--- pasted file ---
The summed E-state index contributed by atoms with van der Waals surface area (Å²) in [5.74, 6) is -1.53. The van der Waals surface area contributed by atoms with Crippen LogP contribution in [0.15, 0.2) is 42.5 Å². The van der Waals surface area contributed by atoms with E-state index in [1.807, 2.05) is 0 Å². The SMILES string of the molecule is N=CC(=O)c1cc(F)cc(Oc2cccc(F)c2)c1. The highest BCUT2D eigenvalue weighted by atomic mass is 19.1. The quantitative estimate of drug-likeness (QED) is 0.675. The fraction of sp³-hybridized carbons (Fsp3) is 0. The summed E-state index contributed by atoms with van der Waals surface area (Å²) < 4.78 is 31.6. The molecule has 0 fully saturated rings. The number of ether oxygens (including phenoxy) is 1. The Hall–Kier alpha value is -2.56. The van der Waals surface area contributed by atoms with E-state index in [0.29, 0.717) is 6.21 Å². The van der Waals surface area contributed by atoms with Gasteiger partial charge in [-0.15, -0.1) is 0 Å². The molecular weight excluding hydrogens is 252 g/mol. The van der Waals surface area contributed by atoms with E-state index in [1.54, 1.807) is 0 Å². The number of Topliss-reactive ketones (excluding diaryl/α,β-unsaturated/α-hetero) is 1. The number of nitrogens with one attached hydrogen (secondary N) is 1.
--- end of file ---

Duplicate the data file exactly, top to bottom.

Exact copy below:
The summed E-state index contributed by atoms with van der Waals surface area (Å²) in [5.74, 6) is -1.53. The van der Waals surface area contributed by atoms with Crippen LogP contribution in [0.15, 0.2) is 42.5 Å². The van der Waals surface area contributed by atoms with E-state index in [1.807, 2.05) is 0 Å². The SMILES string of the molecule is N=CC(=O)c1cc(F)cc(Oc2cccc(F)c2)c1. The highest BCUT2D eigenvalue weighted by atomic mass is 19.1. The quantitative estimate of drug-likeness (QED) is 0.675. The fraction of sp³-hybridized carbons (Fsp3) is 0. The summed E-state index contributed by atoms with van der Waals surface area (Å²) < 4.78 is 31.6. The molecule has 0 fully saturated rings. The number of ether oxygens (including phenoxy) is 1. The Hall–Kier alpha value is -2.56. The van der Waals surface area contributed by atoms with E-state index in [0.29, 0.717) is 6.21 Å². The van der Waals surface area contributed by atoms with Gasteiger partial charge in [-0.15, -0.1) is 0 Å². The molecular weight excluding hydrogens is 252 g/mol. The van der Waals surface area contributed by atoms with E-state index in [1.54, 1.807) is 0 Å². The number of Topliss-reactive ketones (excluding diaryl/α,β-unsaturated/α-hetero) is 1. The number of nitrogens with one attached hydrogen (secondary N) is 1.